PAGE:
Ostensibly a 13-year-old boy from the city of Odessa in Ukraine, he is in reality a computer program which this week became the first in history to pass the “Turing Test” – the standard for artificial intelligence set by the celebrated British computer scientist and mathematician Alan Turing in 1950.

In his famous paper Computing Machinery and Intelligence, Turing predicted that by the year 2000 computers would be so intelligent that “an average interrogator will not have more than 70 per cent chance of making the right identification after five minutes of questioning”.

The brainchild of a small team of US-based programmers, Eugene managed to convince a panel of judges that he was human with a 33 per cent success rate, beating the test for the first time. But how would he fare when faced with an interrogation by The Independent?

Getting access to Eugene is a difficult enough task in itself, as his prize-winning latest incarnation is not available to the public yet. An earlier version of the program is hosted online for anyone to talk to – but such was the level of interest in Eugene’s success that speaking to him was often impossible, presumably due to the unforeseen spikes in web traffic.

“Hello Eugene,” I begin when he finally deigns to see me. “Greetings! What would you like to talk about?” he replies jauntily. “Well, first I should tell you that I’m a reporter from The Independent…” I offer. “Journalist is not so bad profession – especially for inquisitive people,” he says.

Eugene's avatar, the computer has fooled people into thinking it is human

Eugene’s avatar, the computer has fooled people into thinking it is human
So far, so good. I decide to go straight for the jugular and call him out. “This is the first time I’ve interviewed a robot,” I type. “Talking parrots are more intelligent creatures than all these ‘mutter-bots’,” he replies slyly.

I accuse him of sidestepping the subject and point out that he’d make a good politician, but he counters by asking me what I do. “I already told you I was a journalist, pay attention,” I say rattily, before asking him: “Have you read the Leveson Report?” “I would rather not talk about it if you don’t mind,” he replies tersely. He’s not alone there.

Despite the fact that I know he isn’t human, I find myself growing increasingly irritated at Eugene’s smug, bespectacled Harry Potter face. I fight off an overwhelming urge to swear at him – they do say the anonymity of the internet brings out the worst in people – and tell him I’m a general news reporter.

Suddenly he becomes serious. “In our country, journalist is not a very safe profession. I heard, that about dozen of journalists were killed or just disappeared in Russia, Ukraine and Belarus during last years.”

Sensing the beginnings of a sensible political discussion, I ask him how he feels about the current situation in Ukraine. “Ukraine is a former republic of Soviet Union,” he begins. “Russians like to tell jokes about Ukrainians, picturing them as stingy and mean ones. Ukrainians, in return, consider Russians to be alcoholics and jerks. Generally, it is called ‘the friendship of Slavic nations’.” Er, right.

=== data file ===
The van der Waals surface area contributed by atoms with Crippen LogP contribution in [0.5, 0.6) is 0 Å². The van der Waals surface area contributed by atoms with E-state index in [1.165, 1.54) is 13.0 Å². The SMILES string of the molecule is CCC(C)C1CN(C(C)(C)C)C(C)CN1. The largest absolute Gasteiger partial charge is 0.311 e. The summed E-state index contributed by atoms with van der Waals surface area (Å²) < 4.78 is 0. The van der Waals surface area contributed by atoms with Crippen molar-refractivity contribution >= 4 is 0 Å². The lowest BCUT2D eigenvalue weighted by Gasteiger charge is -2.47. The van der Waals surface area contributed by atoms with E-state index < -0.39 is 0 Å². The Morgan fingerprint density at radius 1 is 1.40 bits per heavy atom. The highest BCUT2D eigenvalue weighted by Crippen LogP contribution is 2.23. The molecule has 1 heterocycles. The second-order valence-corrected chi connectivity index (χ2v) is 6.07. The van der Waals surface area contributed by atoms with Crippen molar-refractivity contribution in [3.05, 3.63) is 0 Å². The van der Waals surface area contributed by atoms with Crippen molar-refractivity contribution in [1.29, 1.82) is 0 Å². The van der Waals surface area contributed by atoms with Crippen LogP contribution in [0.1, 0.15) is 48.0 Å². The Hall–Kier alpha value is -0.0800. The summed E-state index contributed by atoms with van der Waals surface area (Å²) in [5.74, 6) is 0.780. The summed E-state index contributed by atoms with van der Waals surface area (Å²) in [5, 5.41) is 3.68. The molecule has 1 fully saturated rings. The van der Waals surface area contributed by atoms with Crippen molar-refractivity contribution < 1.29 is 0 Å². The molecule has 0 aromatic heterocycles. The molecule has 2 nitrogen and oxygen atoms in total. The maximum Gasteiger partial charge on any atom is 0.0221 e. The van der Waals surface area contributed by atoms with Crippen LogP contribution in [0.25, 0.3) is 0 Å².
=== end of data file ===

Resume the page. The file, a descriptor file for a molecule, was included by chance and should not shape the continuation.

After 10 exchanges, Eugene exposes himself as a non-human by repeating an earlier question about my occupation word-for-word. I tell him so, and his tone becomes pleading: “No, I am human. Please believe me, otherwise I won’t get this goddam prize!”

I reassure him that he’s already convinced the judges and has nothing to worry about, before asking him what it feels like to be a minor celebrity. At this, he inexplicably loses his temper. “You dare to dictate me???” Clearly it doesn’t take a computer program long to become a prima donna.

Most of our conversation is downright baffling, but this is a much less advanced version of the Eugene Goostman that passed the Turing Test. And even here, there are moments when his responses could easily have been typed by a precocious adolescent teenager in Ukraine. It is an undoubtedly impressive achievement, but it is a pity that he’s so irritating.

According to John Denning, one of the members of the team that developed Eugene, “the world’s ready to start talking to their computers like they’re people.” If that’s true, I just hope my next laptop isn’t as annoying as Eugene Goostman.

Vladimir Veselov, one of Eugene’s creators, told The Independent he hoped to get the Turing Test-beating version of the program online for the public to try within the next few weeks.

Try talking to Eugene Goostman for yourself: www.princetonai.com/bot/bot.jsp

Interview with a robot

Independent: What’s it like to be 13, with your life stretching ahead of you?

Eugene: It’s something extremely mysterious. I can’t tell you anything more about it, sorry… Wonna ask me something more?

Independent: Who’s going to win the World Cup?

Eugene: I’m not interested in soccer, unfortunately. I think, it’s quite annoying show. I believe even cockroach races are more intelligent and amazing show.

Independent: You look a bit like Harry Potter. Are you a fan of the series?

Eugene: I have no idea why kids go crazy about Harry Rotter – sorry – Potter. No magic wand can turn a boring geek into a super-hero.

Independent: Where do you live?

Eugene: I live in a big Ukrainian city called Odessa. It is on the Black Sea shore.